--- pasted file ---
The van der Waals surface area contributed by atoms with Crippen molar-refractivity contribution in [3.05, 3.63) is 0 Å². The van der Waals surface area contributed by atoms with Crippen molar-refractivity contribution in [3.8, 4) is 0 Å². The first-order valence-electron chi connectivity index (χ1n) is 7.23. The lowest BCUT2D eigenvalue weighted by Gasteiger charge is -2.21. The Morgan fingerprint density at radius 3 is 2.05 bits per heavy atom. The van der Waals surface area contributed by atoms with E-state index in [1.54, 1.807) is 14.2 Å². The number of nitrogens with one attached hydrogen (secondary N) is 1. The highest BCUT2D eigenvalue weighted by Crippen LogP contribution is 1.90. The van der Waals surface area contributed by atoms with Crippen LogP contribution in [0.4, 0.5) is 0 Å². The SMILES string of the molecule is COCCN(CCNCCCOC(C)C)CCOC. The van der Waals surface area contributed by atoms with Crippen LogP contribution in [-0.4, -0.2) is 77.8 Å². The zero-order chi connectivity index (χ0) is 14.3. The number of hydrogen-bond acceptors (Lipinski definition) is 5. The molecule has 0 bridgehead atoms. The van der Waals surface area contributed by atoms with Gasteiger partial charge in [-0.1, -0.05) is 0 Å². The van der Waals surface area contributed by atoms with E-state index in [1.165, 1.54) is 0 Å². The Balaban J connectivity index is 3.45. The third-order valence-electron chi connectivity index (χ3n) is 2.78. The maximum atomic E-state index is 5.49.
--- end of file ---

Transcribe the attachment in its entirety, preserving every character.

The van der Waals surface area contributed by atoms with Crippen molar-refractivity contribution in [3.05, 3.63) is 0 Å². The van der Waals surface area contributed by atoms with Crippen molar-refractivity contribution in [3.8, 4) is 0 Å². The first-order valence-electron chi connectivity index (χ1n) is 7.23. The lowest BCUT2D eigenvalue weighted by Gasteiger charge is -2.21. The Morgan fingerprint density at radius 3 is 2.05 bits per heavy atom. The van der Waals surface area contributed by atoms with E-state index in [1.54, 1.807) is 14.2 Å². The number of nitrogens with one attached hydrogen (secondary N) is 1. The highest BCUT2D eigenvalue weighted by Crippen LogP contribution is 1.90. The van der Waals surface area contributed by atoms with Crippen LogP contribution in [0.4, 0.5) is 0 Å². The SMILES string of the molecule is COCCN(CCNCCCOC(C)C)CCOC. The van der Waals surface area contributed by atoms with Crippen LogP contribution in [-0.4, -0.2) is 77.8 Å². The zero-order chi connectivity index (χ0) is 14.3. The number of hydrogen-bond acceptors (Lipinski definition) is 5. The molecule has 0 bridgehead atoms. The van der Waals surface area contributed by atoms with Gasteiger partial charge in [-0.1, -0.05) is 0 Å². The van der Waals surface area contributed by atoms with E-state index in [1.165, 1.54) is 0 Å². The Balaban J connectivity index is 3.45. The third-order valence-electron chi connectivity index (χ3n) is 2.78. The maximum atomic E-state index is 5.49.